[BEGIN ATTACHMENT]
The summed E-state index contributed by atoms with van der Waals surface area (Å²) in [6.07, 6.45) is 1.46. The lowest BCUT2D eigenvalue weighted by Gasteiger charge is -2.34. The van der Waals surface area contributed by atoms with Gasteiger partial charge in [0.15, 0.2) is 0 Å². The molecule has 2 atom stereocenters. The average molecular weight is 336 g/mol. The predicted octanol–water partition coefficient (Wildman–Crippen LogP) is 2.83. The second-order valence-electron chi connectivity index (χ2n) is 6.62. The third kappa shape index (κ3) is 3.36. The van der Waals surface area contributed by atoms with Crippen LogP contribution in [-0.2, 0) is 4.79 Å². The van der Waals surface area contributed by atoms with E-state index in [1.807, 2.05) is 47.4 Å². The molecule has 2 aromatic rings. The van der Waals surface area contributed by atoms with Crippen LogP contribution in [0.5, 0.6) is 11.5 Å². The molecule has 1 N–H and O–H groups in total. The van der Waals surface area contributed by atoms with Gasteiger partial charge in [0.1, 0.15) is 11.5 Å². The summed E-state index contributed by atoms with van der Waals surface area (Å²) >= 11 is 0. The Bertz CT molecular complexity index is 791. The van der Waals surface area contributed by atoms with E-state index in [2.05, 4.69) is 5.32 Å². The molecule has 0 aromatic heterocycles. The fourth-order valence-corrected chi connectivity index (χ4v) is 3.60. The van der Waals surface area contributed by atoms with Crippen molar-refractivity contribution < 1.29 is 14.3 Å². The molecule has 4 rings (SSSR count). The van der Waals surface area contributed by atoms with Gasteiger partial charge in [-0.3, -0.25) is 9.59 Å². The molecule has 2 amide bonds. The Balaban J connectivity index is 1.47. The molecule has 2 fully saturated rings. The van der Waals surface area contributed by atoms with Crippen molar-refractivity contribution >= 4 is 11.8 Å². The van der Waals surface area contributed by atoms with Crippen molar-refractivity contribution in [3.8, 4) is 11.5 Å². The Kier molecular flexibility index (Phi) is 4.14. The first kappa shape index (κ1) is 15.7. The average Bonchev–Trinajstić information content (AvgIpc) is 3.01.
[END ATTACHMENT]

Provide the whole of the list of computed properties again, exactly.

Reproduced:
The summed E-state index contributed by atoms with van der Waals surface area (Å²) in [6.07, 6.45) is 1.46. The lowest BCUT2D eigenvalue weighted by Gasteiger charge is -2.34. The van der Waals surface area contributed by atoms with Gasteiger partial charge in [0.15, 0.2) is 0 Å². The molecule has 2 atom stereocenters. The average molecular weight is 336 g/mol. The predicted octanol–water partition coefficient (Wildman–Crippen LogP) is 2.83. The second-order valence-electron chi connectivity index (χ2n) is 6.62. The third kappa shape index (κ3) is 3.36. The van der Waals surface area contributed by atoms with Crippen LogP contribution in [-0.2, 0) is 4.79 Å². The van der Waals surface area contributed by atoms with E-state index in [1.807, 2.05) is 47.4 Å². The molecule has 2 aromatic rings. The van der Waals surface area contributed by atoms with Crippen LogP contribution in [0.5, 0.6) is 11.5 Å². The molecule has 1 N–H and O–H groups in total. The van der Waals surface area contributed by atoms with Gasteiger partial charge in [0.1, 0.15) is 11.5 Å². The summed E-state index contributed by atoms with van der Waals surface area (Å²) >= 11 is 0. The Bertz CT molecular complexity index is 791. The van der Waals surface area contributed by atoms with E-state index in [2.05, 4.69) is 5.32 Å². The molecule has 0 aromatic heterocycles. The fourth-order valence-corrected chi connectivity index (χ4v) is 3.60. The van der Waals surface area contributed by atoms with Crippen molar-refractivity contribution < 1.29 is 14.3 Å². The molecule has 4 rings (SSSR count). The van der Waals surface area contributed by atoms with Gasteiger partial charge in [-0.3, -0.25) is 9.59 Å². The molecule has 2 amide bonds. The Balaban J connectivity index is 1.47. The molecule has 2 fully saturated rings. The van der Waals surface area contributed by atoms with Crippen molar-refractivity contribution >= 4 is 11.8 Å². The van der Waals surface area contributed by atoms with Crippen molar-refractivity contribution in [3.8, 4) is 11.5 Å². The Kier molecular flexibility index (Phi) is 4.14. The first kappa shape index (κ1) is 15.7. The average Bonchev–Trinajstić information content (AvgIpc) is 3.01.